Tuesday, May 4, 2010 2:23 PM

All replies

  • Hi Jaeden,

    This is not an issue of Generic for sure.

    Refer to this MSDN url http://msdn.microsoft.com/en-us/library/ms132397.aspx

    Scroll down to Example 2: and Change the code language to VB.

    Hope this helps. 

     

     


    Vidya Vrat Agarwal. MCPD,MCTS, MCT, MCSD .NET, MCAD .NET, MCSD. http://dotnetpassion.blogspot,com
    Wednesday, April 28, 2010 7:37 PM
  • Well, that had no bearing on the issue.  I know how to use generics quite well.  The question is about nested class inheritance. I was trying to understand why:

    Public Class MyClass
    
     Protected Class MyNested
     End Class
    End Class
    
    Public Class MyClass2
     inherits MyClass
    
      Protected Class MyNested
       Inherits MyClass.MyNested
      end class
    end class

    Creates an error that claims "MyNested" is not accessible due to protected. 

    Where:

    Public Class MyClass2
     inherits MyClass
    
     Protected MyNested2
      inherits MyNested
     End CLass
    End Class
    

    Doesn't have any issues.

    Similarly, If I changed the Protected to Public in the MyClass.MyNested defninition from example 1, then the MyClass2 definition from example 1 does not have any issue.  It's the use of the "inherits MyClass.MyNested", or if I had a method that had a MyNested Parameter, in the MyCLass2 Definition overriding that method, the parameter would initially be listed as X as MyClass.MyNested as it is inherited from the parent.  In the protected version this has a problem and I have to eliminate the MyClass. part of the parameter declaration.  When It's public I don't.  Why?

    Thanks

    Jaeden "Sifo Dyas" al'Raec Ruiner


    "Never Trust a computer. Your brain is smarter than any micro-chip."
    PS - Don't mark answers on other people's questions. There are such things as Vacations and Holidays which may reduce timely activity, and until the person asking the question can test your answer, it is not correct just because you think it is. Marking it correct for them often stops other people from even reading the question and possibly providing the real "correct" answer.
    Thursday, April 29, 2010 3:00 PM
  • In C#, the first example would give a warning that MyClass2.MyNested is hiding MyClass.MyNested, but no error. Didn't know that VB has different rules for access modifiers.

    Cristian.

    Thursday, April 29, 2010 4:00 PM
  • Hi Jaeden,

    This is not an issue of Generic for sure.

    Refer to this MSDN url http://msdn.microsoft.com/en-us/library/ms132397.aspx

    Scroll down to Example 2: and Change the code language to VB.

    Hope this helps. 

     


    Vidya Vrat Agarwal. MCPD,MCTS, MCT, MCSD .NET, MCAD .NET, MCSD. http://dotnetpassion.blogspot,com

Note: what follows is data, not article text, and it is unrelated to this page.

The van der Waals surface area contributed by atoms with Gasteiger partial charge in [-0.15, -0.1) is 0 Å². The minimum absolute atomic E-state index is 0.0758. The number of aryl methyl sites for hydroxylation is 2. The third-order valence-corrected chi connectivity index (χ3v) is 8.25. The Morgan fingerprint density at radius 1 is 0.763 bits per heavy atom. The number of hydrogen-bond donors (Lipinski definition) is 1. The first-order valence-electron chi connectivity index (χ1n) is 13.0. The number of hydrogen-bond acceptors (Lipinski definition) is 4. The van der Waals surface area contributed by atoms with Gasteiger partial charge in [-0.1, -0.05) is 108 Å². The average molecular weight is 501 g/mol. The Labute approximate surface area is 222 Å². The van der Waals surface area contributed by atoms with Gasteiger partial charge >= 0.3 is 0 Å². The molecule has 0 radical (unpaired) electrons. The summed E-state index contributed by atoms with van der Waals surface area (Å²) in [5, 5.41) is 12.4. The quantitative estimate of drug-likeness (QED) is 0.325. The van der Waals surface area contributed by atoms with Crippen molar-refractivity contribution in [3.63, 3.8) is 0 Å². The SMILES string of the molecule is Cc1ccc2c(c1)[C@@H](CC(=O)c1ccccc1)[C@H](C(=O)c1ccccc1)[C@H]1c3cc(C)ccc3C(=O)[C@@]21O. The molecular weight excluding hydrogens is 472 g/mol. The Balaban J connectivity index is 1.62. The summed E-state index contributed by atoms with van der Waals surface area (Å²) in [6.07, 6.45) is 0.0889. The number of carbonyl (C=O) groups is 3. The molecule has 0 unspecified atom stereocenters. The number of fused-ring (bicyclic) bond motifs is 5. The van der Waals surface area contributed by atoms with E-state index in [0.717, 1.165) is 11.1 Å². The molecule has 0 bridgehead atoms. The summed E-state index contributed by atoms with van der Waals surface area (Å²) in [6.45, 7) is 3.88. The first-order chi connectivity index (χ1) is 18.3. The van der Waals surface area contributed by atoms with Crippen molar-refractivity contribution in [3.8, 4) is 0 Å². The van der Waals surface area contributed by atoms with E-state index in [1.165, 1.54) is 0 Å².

Tuesday, May 4, 2010 4:13 AM
  • Vidya,

    I'm pretty sure we've already determined that Generics aren't the issue.  So why repost your same message that provides a link dealing only with generics.  The issue is nested classes .

    Now, for the time being I've resolved the issue by making my nested classes public, because I can't be dealing with these errors at the current moment.  The above example you've provided only shows the use of a generic collection, and has absolutely no bearing upon Nested Classes, and their protection level. 

    I did read somewhere, that the use of the Protected modifier is often assumed to operate in the manner I've tried to use it, given that protected members are visible to descendants, but that using the Modifier on a Nested Class is not directly the same as using it on a method.  And that Protected Nested Classes are not bound to the parent class instance as they are actually their own unique type, and are staticly bound, much the same as a Static Method (Shared in VB).  This means that the Nested Class is treated the same as a Protected Shared Method, and even though it is accessible from descendants of the same type, using the MyObject.MyNested notation actually is attempting to access the static protected element from the public class type moniker. 

    Basically, one could inherit from the protected nested class, but in effect it defeats the inheritance, as the "class" being inherited no longer belongs to the parent, but to the child.

    Public Class MyClass1
      Protected Shared Sub DoSomething()
      End Sub
    
      Protected Class MyNested
      End Class
    End Class
    
    Public Class MyClass2
     inherits MyClass1
    
     Protected Class MyNested2
       inherits MyClass1.MyNested '<- Wrong. This Is like Accessing
           'MyClass1.DoSomething(), the Protected Static binding 
           'makes mynested inaccessible to the public and "MyClass1" is public
     End Class
    
     Protected Class MyNested3
       inherits MyNested '<- this works, the same as calling DoSomething()
           'from within MyClass2 methods. However, this is in effect
           'declaring MyNested3 to be a descendant of 
           'MyClass2.MyNested, not MyClass1.MyNested
     End Class
    End Class
     

    I'm not exactly 100% on the interpretations of the compiler and how it arrives to these determinations.  Nor am I'm versed in why the C# compiler only results in a warning as opposed to the Error in VB.  Either way, the effect is the same, and regardless of generics the Nested Class inheritance issue revolves around the Static Binding of Nested Types. 

    Frankly, I disagree with this pattern, but I didn't invent the language, so we make due.  :)

    From my research I hope this explanation helps others in the future.

    Jaeden "Sifo Dyas" al'Raec Ruiner


    "Never Trust a computer. Your brain is smarter than any micro-chip."
    PS - Don't mark answers on other people's questions. There are such things as Vacations and Holidays which may reduce timely activity, and until the person asking the question can test your answer, it is not correct just because you think it is. Marking it correct for them often stops other people from even reading the question and possibly providing the real "correct" answer.
    • Marked as answer by JaedenRuiner Tuesday, May 4, 2010 2:25 PM
    Tuesday, May 4, 2010 2:23 PM